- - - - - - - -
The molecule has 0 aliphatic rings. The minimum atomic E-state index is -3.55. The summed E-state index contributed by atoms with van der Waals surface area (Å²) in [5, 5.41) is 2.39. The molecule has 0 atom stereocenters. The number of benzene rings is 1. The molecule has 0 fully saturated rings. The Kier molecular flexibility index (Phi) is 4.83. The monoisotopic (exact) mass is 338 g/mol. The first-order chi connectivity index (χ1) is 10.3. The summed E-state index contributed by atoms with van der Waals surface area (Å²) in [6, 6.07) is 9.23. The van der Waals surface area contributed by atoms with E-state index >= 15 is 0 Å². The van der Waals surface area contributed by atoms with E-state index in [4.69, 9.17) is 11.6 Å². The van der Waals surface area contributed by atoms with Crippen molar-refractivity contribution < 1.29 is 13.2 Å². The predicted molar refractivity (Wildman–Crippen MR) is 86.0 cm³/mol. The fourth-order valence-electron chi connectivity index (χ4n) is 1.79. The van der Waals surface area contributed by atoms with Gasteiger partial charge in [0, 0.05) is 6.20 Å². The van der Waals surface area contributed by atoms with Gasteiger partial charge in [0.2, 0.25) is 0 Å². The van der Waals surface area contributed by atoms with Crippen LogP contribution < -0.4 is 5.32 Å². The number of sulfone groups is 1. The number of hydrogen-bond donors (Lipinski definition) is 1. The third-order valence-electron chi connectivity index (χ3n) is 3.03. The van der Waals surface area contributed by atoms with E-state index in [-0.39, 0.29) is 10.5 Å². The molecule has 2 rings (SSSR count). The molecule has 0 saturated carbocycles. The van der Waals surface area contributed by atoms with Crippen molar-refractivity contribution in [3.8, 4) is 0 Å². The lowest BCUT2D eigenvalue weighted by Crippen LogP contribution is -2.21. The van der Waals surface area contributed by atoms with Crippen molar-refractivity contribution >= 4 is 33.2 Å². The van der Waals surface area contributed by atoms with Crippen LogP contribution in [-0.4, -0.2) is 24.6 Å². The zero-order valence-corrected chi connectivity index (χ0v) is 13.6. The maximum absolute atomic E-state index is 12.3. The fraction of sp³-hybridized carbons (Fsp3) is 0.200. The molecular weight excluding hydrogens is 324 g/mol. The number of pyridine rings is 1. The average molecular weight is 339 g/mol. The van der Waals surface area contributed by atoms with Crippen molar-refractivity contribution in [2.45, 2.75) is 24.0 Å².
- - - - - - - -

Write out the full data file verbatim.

The molecule has 0 aliphatic rings. The minimum atomic E-state index is -3.55. The summed E-state index contributed by atoms with van der Waals surface area (Å²) in [5, 5.41) is 2.39. The molecule has 0 atom stereocenters. The number of benzene rings is 1. The molecule has 0 fully saturated rings. The Kier molecular flexibility index (Phi) is 4.83. The monoisotopic (exact) mass is 338 g/mol. The first-order chi connectivity index (χ1) is 10.3. The summed E-state index contributed by atoms with van der Waals surface area (Å²) in [6, 6.07) is 9.23. The van der Waals surface area contributed by atoms with E-state index >= 15 is 0 Å². The van der Waals surface area contributed by atoms with E-state index in [4.69, 9.17) is 11.6 Å². The van der Waals surface area contributed by atoms with Crippen molar-refractivity contribution < 1.29 is 13.2 Å². The predicted molar refractivity (Wildman–Crippen MR) is 86.0 cm³/mol. The fourth-order valence-electron chi connectivity index (χ4n) is 1.79. The van der Waals surface area contributed by atoms with Gasteiger partial charge in [0, 0.05) is 6.20 Å². The van der Waals surface area contributed by atoms with Gasteiger partial charge in [0.2, 0.25) is 0 Å². The van der Waals surface area contributed by atoms with Crippen LogP contribution < -0.4 is 5.32 Å². The number of sulfone groups is 1. The number of hydrogen-bond donors (Lipinski definition) is 1. The third-order valence-electron chi connectivity index (χ3n) is 3.03. The van der Waals surface area contributed by atoms with E-state index in [-0.39, 0.29) is 10.5 Å². The molecule has 2 rings (SSSR count). The molecule has 0 saturated carbocycles. The van der Waals surface area contributed by atoms with Crippen molar-refractivity contribution in [3.8, 4) is 0 Å². The lowest BCUT2D eigenvalue weighted by Crippen LogP contribution is -2.21. The van der Waals surface area contributed by atoms with Crippen molar-refractivity contribution >= 4 is 33.2 Å². The van der Waals surface area contributed by atoms with Crippen LogP contribution in [-0.4, -0.2) is 24.6 Å². The zero-order valence-corrected chi connectivity index (χ0v) is 13.6. The maximum absolute atomic E-state index is 12.3. The fraction of sp³-hybridized carbons (Fsp3) is 0.200. The molecular weight excluding hydrogens is 324 g/mol. The number of pyridine rings is 1. The average molecular weight is 339 g/mol. The van der Waals surface area contributed by atoms with Crippen molar-refractivity contribution in [2.45, 2.75) is 24.0 Å².